Banks noted that businesses may be less likely to allow homeless people to use their facilities, and people of color also are less assured of gaining access. For female-bodied people, urinating discreetly in the absence of restrooms is not always possible.
“It’s a class issue, it’s a race issue, it’s a gender issue,” she said. “(During the pandemic,) middle-class white people who normally have greater access to toilets in public spaces are all of a sudden being denied access. Now they’re woke to it.”
Are public restrooms really a COVID-19 danger? It is a legit question, especially since we learned about something called “toilet plumes,” in which flushing a toilet may shoot the virus into the room. Serious research found, “Toilets are a daily necessity but also become dangerous if used improperly, especially against the current scenario of a global pandemic.”
The best advice is to avoid public toilets, and when you can’t, to close the lid when you flush. But, in lots of public facilities, there is no lid.
A bit of context, however: Researchers believe that the virus passed around by toilet flushing or on sink counters is not as infectious as the virus that people cough out.
More clothing stores file for bankruptcy
It is a lousy time to be a clothing store chain with everyone working at home and not wearing fancy clothes. Men’s Wearhouse and Jos. A. Bank were already having financial trouble before the pandemic. But it pushed them over the financial cliff, as it has done for other big names like J. Crew and Brooks Brothers. Then there is Lord & Taylor, in a class by itself as the oldest department store chain in America, which also filed for bankruptcy. Lord & Taylor invented ornate department store window displays.
Back-to-school clothing sales usually provide a spike for retailers. But with so much uncertainty about school plans, even that sector has been lethargic.
A survey by the National Retail Federation released in July showed that more than half of consumers who hadn’t made back-to-school purchases had put off shopping because they did not yet know what they would need.
A long continuation of virtual learning also could hurt sales of back-to-school sneakers and athletic shoes for sports, one analyst said. High unemployment, later school start dates and cancellations of fall sports could contribute to lackluster sales, Matt Powell, a senior industry adviser for sports for NPD Group, said in a report.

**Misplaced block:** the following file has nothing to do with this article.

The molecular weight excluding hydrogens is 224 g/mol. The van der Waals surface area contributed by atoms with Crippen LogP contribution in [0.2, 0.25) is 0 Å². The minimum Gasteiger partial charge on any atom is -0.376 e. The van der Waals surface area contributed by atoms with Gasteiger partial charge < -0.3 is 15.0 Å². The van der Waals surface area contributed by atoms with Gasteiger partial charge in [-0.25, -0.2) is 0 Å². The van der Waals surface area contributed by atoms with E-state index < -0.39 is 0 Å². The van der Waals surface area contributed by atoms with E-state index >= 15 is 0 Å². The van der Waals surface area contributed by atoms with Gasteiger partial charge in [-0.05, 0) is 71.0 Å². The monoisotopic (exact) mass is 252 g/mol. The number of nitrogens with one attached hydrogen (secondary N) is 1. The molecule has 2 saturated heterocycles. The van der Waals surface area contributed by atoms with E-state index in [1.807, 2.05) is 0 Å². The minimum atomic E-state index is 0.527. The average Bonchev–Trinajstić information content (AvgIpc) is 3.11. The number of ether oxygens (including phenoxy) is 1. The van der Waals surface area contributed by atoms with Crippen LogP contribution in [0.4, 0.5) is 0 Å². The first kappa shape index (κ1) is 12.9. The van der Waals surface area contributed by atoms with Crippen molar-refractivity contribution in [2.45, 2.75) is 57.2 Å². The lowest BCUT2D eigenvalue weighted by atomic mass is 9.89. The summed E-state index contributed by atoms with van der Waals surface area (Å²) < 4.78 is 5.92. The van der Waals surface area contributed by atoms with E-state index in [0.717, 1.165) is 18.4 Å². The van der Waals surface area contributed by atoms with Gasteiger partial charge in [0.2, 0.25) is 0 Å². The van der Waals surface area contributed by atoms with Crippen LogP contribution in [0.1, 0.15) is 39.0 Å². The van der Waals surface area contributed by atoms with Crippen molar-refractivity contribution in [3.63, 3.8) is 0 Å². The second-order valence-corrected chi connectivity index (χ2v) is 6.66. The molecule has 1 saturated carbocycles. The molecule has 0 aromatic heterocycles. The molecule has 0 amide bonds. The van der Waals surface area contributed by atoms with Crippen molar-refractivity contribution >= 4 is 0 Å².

Sneaker sales were strong in June, due to pent-up demand and promotions after three months of lockdowns. But Powell says those levels are not sustainable.
“Every day, we hear about another school district going virtual this fall,” Powell wrote in the report. “Those students probably don’t need new shoes to take classes virtually (do they need shoes at all?).”
The Sun said parents might spend more on technology for their kids’ virtual learning and spend less on new school clothes this year.
Why are your home electric bills so high?
Maybe you are like me and were a little surprised by how much your summer electric bills have gone up. When you think about why, it should not surprise you. You probably have been home more this summer, maybe like me, working from home a lot.
With people spending more time at home, one-third of U.S. households should see electricity bills climb 10% to 15% higher this summer, according to data from the clean energy technology firm Arcadia.
Households in metro areas will spend the most, between $2 and $37 more on utility bills this summer, Arcadia found.
A bunch more stores just announced they will not be open to Thanksgiving crowds this year and are holding off on announcing Black Friday plans. Retailers are hinting that they will put even more effort into online sales and start offering Black Friday kinds of sales a lot earlier this year. It will be interesting to see what all of these changes mean to holiday advertising since it is so important to all legacy media.
Prioritizing who would get vaccines first
My friend and medical ethicist Art Caplan is always one who makes us think. Some of what he said this weekend won’t be popular. Caplan said:
- When we get a COVID-19 vaccine it will likely be about 50% effective. (Sometimes vaccines do not work as well on older populations. The World Health Organization recommended the 50% rate in April.) In fact, the WHO said Monday that there may never be a silver bullet that vaccinates everyone from COVID-19.